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Reflectance is light incident on the surface of a material that is reflected at an interface. Light not reflected from the sample is absorbed, scattered or transmitted.
Very smooth or shiny, mirror-like surfaces have high specular reflectance, in which the incident light reflects in the same direction. Rough or matte surfaces have diffuse reflectance, where the incident light gets scattered in all directions. Most surfaces exhibit a combination of specular and diffuse reflectance.
Ocean Insight modular spectrometers and accessories can be configured for a variety of diffuse and specular reflectance measurements, with options for lab use and feasibility or quality control and process monitoring. These are the core components to consider for most applications:
A workhorse spectrometer like the Ocean HDX or Flame is a good choice for most applications, although the super-fast Ocean FX or industrial-grade FD-D8 series are more robust options for online reflectance and color measurements. NIRQuest+ spectrometers cover your NIR (900-2500 nm) needs.
Here are some other considerations in selecting a spectrometer for your setup:
The most important thing about choosing a light source for reflection is to find one with strong output over the wavelength range of interest. For color measurements or when making a measurement to mimic the human eye, the light source needs to cover 380-780 nm. For chemical composition of organic material, near-infrared or infrared light will offer more information. Except in a very few specific cases, a narrow light source will not offer enough useful information, so lasers and most LEDs can be ruled out.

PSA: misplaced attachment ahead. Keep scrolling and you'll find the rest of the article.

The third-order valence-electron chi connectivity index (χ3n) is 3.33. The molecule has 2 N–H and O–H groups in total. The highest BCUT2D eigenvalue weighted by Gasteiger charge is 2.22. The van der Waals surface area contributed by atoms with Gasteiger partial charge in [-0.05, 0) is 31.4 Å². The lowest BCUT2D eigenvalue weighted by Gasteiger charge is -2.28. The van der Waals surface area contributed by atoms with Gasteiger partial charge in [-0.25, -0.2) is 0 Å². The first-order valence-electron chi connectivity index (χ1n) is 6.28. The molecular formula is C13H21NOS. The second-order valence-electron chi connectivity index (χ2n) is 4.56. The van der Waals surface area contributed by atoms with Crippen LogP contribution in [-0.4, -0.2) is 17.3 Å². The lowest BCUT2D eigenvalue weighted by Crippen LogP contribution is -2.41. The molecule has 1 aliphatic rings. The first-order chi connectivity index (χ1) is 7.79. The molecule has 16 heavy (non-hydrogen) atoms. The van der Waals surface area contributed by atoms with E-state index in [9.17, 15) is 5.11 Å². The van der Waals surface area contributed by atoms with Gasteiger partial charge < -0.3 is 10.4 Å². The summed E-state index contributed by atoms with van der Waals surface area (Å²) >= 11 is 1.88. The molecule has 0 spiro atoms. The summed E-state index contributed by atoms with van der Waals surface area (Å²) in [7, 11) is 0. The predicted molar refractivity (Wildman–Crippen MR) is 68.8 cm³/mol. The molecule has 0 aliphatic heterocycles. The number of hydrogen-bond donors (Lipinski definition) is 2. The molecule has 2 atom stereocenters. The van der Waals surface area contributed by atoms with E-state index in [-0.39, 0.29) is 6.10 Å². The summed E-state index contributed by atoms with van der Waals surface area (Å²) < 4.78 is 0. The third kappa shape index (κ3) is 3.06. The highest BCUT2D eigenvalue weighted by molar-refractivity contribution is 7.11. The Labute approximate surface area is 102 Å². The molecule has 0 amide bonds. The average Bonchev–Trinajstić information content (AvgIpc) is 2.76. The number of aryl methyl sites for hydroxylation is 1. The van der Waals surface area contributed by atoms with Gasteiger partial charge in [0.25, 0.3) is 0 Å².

Are you measuring specular or diffuse reflectance? Flat surfaces or irregular shapes? Your choice of sampling accessory depends on various factors.
A reflectance system is not complete without a reference standard. Reflectance measurements are a ratio of the reflected light spectrum to the incident light spectrum. Since there is no way to collect all the light incident on a surface, reflectivity is usually measured relative to a reference standard.
The reflectance standard you select should be similar in reflectivity to the sample you’re measuring, to keep signal levels about the same during measurements and achieve the best signal-to-noise performance. Here are your options:
Here’s a sample reflectance system that uses a probe as the sampling device. The tablet shown here is a stand-in for laptop PCs and other computing devices. Also, this is just one example of dozens of different reflectance and color measurement configurations possible with Ocean Insight spectrometers and accessories.
In this video, we guide users through the basic steps necessary to perform both diffuse reflectance and color measurements using Ocean Insight spectrometers and accessories.